Marfa, the county seat of Presidio County, is sixty miles north of the Mexican border, 200 miles east of El Paso, and 200 miles west of Midland. Although small, it has become an international art and cultural center due to the presence of the Chinati Foundation, the Judd Foundation, the Lannan Foundation, and Ballroom Marfa, which host artist- and writer-in-residence programs here. The town is surrounded by large working ranches. The population, which is 61 percent Hispanic, is a mixture of ranchers and cowboys, construction workers, retirees, young artists and writers, and part-time residents from Houston, New York, California, Europe, and elsewhere. Many of the Hispanic families have been here since the early 1900s; others are recent arrivals from Mexico. It is an exciting and challenging place to live.
Marfa is exciting because it is a town in transition. It was founded in 1883 as a shipping point on the Southern Pacific Railroad, and until the 1970s was primarily a cattle town, with its economy subject to the fluctuations of the weather and the cattle market. A military post, Fort D.A. Russell, provided some economic stability between 1912 and the end of World War II. In 1973 a New York artist, Donald Judd, moved to Marfa and subsequently bought the old military post, making Marfa the center of the international Minimalist art movement. Since Judd’s death in 1993 and the establishment of two foundations to perpetuate his legacy, a new population of cosmopolitan young families has been drawn to Marfa. They have opened art galleries, performance venues, restaurants, a gourmet grocery store, and a superb book store, and have founded a community-owned National Public Radio station. The demographics of the town have shifted dramatically in the past two decades and many new opportunities have developed. Many years ago a rancher told one of our vicars who was bemoaning the small size of his congregation, “This country will only support so many cattle, and those cattle will only support so many people, and only a very small percentage of those people are ever going to be Episcopalians.” That is changing, and that is what makes Marfa exciting.
Marfa is challenging because of its isolation. It requires a special kind of person to live here. It is 200 miles to the nearest airport and 90 miles to the nearest WalMart. It is in the high desert, with an average rainfall of 15.8 inches a year. Marfa also has unaddressed social problems. Social services are underfunded and there are few employment opportunities for the unskilled. The unemployment rate is 15.5 percent while the statewide rate is 8.1 percent. 23.6 percent of the people in Marfa live below the Federal poverty level, as opposed to an average of 17.2 percent for the entire state of Texas. There is an adequate but certainly not outstanding public school system and a Montessori school for children 3 to 6. There are two health clinics and several excellent doctors.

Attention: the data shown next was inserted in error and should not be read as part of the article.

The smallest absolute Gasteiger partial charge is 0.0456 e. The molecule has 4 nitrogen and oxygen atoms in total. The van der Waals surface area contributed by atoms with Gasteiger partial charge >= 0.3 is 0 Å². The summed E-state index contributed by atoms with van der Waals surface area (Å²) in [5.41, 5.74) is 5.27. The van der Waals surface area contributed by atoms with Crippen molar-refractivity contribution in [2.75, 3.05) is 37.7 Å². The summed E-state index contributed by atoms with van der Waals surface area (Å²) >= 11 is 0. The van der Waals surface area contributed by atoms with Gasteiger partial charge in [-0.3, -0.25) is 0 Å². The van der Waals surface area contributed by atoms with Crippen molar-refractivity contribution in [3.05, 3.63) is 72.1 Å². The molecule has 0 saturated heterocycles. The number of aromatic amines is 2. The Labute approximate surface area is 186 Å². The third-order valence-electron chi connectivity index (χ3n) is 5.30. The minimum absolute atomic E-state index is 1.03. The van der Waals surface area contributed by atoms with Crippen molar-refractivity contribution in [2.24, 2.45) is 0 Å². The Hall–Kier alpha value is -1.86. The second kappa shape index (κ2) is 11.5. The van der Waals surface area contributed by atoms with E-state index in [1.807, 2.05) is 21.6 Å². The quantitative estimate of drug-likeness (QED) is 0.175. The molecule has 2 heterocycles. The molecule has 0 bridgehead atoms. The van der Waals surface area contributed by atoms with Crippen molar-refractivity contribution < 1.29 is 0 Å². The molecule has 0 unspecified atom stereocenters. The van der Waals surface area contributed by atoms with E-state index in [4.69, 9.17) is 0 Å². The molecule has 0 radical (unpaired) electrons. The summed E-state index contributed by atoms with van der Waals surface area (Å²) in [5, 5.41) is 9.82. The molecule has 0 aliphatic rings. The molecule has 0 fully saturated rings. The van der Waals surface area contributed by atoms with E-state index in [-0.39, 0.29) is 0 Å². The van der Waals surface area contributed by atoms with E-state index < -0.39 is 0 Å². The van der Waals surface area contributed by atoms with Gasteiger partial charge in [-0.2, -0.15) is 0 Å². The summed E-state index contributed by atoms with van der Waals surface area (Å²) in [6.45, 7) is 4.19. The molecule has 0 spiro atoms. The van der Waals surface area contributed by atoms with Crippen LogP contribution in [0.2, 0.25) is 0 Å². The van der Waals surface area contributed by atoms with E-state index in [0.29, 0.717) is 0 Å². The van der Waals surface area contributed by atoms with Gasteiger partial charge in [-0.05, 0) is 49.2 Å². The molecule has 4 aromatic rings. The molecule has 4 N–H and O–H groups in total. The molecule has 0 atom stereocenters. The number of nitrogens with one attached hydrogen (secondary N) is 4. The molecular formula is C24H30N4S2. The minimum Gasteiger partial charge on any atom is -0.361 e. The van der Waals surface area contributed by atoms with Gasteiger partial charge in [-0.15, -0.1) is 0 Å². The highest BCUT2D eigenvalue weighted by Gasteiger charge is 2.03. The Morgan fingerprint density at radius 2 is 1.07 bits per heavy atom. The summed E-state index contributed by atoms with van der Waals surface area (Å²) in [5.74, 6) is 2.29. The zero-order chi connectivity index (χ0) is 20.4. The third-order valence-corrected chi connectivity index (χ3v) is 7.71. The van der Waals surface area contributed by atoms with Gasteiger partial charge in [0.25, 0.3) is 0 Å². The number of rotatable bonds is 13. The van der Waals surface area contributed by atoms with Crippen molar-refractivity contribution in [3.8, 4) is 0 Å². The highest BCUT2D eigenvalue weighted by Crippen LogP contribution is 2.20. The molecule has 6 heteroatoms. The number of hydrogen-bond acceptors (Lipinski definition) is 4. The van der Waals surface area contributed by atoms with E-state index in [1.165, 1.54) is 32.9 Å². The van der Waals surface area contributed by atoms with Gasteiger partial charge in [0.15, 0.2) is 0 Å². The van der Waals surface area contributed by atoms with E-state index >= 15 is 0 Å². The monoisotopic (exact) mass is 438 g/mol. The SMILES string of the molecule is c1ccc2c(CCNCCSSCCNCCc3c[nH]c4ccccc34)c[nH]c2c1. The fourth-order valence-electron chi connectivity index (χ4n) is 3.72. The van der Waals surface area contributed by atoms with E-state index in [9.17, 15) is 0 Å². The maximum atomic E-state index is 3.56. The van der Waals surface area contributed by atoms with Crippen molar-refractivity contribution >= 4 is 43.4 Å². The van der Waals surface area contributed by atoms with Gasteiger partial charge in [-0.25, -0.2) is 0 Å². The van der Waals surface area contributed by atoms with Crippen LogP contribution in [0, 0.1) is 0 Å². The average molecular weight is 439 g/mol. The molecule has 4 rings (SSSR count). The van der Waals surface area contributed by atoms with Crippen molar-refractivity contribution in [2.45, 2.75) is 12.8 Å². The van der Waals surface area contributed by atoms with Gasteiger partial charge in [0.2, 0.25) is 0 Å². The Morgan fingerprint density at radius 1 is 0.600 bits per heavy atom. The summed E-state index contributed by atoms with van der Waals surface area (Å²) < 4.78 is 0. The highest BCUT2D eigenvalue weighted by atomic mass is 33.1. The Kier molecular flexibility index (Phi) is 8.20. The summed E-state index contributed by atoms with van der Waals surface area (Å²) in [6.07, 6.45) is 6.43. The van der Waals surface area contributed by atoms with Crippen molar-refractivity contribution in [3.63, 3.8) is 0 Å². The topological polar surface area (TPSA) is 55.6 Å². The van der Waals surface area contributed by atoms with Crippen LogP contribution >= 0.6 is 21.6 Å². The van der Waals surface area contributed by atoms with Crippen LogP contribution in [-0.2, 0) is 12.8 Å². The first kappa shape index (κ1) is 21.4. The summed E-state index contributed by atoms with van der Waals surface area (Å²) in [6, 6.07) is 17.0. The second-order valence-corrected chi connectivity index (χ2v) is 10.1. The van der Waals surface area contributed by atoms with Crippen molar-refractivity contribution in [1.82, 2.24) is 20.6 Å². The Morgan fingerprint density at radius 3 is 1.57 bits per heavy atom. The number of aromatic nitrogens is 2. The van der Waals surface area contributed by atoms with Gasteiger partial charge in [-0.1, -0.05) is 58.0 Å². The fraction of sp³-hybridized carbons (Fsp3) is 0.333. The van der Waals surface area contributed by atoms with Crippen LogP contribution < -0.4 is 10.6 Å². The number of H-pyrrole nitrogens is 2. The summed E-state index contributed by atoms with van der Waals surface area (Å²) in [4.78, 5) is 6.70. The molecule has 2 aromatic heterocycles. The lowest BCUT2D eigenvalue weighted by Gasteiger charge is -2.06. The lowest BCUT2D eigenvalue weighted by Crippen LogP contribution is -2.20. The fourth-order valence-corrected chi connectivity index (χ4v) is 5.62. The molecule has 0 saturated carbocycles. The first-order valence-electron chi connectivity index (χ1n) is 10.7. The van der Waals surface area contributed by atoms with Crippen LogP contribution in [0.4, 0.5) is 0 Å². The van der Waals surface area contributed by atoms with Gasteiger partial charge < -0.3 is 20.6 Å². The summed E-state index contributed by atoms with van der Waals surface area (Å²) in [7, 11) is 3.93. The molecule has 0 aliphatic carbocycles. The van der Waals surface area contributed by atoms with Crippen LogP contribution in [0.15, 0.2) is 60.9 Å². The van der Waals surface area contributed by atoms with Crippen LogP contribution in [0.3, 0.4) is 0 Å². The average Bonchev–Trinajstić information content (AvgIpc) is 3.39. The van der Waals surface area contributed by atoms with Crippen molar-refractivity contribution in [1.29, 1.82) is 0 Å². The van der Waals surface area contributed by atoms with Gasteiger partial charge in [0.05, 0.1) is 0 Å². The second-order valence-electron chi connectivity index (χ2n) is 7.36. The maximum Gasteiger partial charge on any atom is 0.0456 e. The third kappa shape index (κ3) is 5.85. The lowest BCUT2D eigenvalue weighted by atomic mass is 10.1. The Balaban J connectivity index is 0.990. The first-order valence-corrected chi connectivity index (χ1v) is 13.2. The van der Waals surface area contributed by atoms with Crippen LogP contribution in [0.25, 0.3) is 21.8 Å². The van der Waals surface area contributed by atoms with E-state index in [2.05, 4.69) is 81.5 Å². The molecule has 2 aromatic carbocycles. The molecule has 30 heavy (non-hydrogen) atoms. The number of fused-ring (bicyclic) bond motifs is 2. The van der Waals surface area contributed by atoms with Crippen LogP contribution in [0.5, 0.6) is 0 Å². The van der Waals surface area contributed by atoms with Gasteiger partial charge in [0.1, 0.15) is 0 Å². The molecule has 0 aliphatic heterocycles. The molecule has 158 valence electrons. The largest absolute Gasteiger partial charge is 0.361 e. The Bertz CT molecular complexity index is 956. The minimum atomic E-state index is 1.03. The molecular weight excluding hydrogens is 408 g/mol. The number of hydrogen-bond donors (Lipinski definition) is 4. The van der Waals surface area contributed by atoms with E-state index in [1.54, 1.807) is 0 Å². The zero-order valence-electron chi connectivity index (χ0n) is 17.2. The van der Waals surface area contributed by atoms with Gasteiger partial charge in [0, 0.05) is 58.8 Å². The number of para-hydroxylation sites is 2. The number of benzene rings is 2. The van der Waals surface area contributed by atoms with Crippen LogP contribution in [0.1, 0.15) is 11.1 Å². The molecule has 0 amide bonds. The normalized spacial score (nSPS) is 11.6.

Some of the challenges of living in Marfa are alleviated by the fact that it is only 24 miles, a twenty-minute drive, from Alpine, a city of 6,000 that is the home of a state university and a regional hospital, as well as services that are not found in Marfa, such as a dry cleaner, a pharmacy, and a movie theatre. Most Marfa residents make at least one trip a week to Alpine. The smaller town of Fort Davis (population 1160) is also twenty minutes away. Employment opportunities in public administration, education, law enforcement, and tourism can be found within a thirty-mile radius of Marfa.
Marfa offers many attractions for those who enjoy the outdoors. Big Bend National Park and the adjacent Big Bend Ranch State Park, 60 miles south, comprise more than a million acres of rugged volcanic mountain and mesa country, bounded on the south by the Rio Grande. The smaller Davis Mountains State Park is 25 miles north, as are Fort Davis National Historic Site, a cavalry post dating from the 1860s and once manned by African American Buffalo Soldiers, and the University of Texas’s McDonald Observatory. The surrounding country is spacious, with the Chinati Mountains on the southern horizon. Due to a light abatement policy encouraged by the Observatory, the night sky is filled with stars and attracts amateur and professional astronomers from all over the world. The climate is moderate year-round, with an average high temperature of 91 in June, an average low of 24 in January, and clear skies all year. Many people describe Marfa as a paradise; to others, it is a difficult place to make a living. But few people who live here would voluntarily leave.